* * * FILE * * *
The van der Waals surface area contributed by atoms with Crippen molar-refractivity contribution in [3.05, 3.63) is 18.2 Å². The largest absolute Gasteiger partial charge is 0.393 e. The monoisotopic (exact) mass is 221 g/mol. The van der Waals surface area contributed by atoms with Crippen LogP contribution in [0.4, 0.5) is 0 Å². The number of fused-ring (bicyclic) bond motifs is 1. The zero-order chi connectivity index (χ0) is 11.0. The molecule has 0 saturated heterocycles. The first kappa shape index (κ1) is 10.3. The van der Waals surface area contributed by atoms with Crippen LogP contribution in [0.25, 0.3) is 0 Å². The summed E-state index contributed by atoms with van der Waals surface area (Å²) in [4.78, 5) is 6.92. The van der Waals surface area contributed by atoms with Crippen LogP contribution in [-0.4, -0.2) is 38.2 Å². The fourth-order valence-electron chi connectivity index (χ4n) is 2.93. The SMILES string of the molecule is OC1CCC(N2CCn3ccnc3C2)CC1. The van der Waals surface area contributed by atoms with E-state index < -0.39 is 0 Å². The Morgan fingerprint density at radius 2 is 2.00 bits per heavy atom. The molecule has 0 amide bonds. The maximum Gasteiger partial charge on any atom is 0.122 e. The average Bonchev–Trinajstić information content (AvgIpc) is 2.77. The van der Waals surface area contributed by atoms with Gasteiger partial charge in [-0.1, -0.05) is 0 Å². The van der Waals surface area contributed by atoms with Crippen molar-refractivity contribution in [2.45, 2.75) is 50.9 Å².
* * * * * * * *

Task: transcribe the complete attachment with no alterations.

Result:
The van der Waals surface area contributed by atoms with Crippen molar-refractivity contribution in [3.05, 3.63) is 18.2 Å². The largest absolute Gasteiger partial charge is 0.393 e. The monoisotopic (exact) mass is 221 g/mol. The van der Waals surface area contributed by atoms with Crippen LogP contribution in [0.4, 0.5) is 0 Å². The number of fused-ring (bicyclic) bond motifs is 1. The zero-order chi connectivity index (χ0) is 11.0. The molecule has 0 saturated heterocycles. The first kappa shape index (κ1) is 10.3. The van der Waals surface area contributed by atoms with Crippen LogP contribution in [0.25, 0.3) is 0 Å². The summed E-state index contributed by atoms with van der Waals surface area (Å²) in [4.78, 5) is 6.92. The van der Waals surface area contributed by atoms with Crippen LogP contribution in [-0.4, -0.2) is 38.2 Å². The fourth-order valence-electron chi connectivity index (χ4n) is 2.93. The SMILES string of the molecule is OC1CCC(N2CCn3ccnc3C2)CC1. The van der Waals surface area contributed by atoms with E-state index < -0.39 is 0 Å². The Morgan fingerprint density at radius 2 is 2.00 bits per heavy atom. The molecule has 0 amide bonds. The maximum Gasteiger partial charge on any atom is 0.122 e. The average Bonchev–Trinajstić information content (AvgIpc) is 2.77. The van der Waals surface area contributed by atoms with Gasteiger partial charge in [-0.1, -0.05) is 0 Å². The van der Waals surface area contributed by atoms with Crippen molar-refractivity contribution in [2.45, 2.75) is 50.9 Å².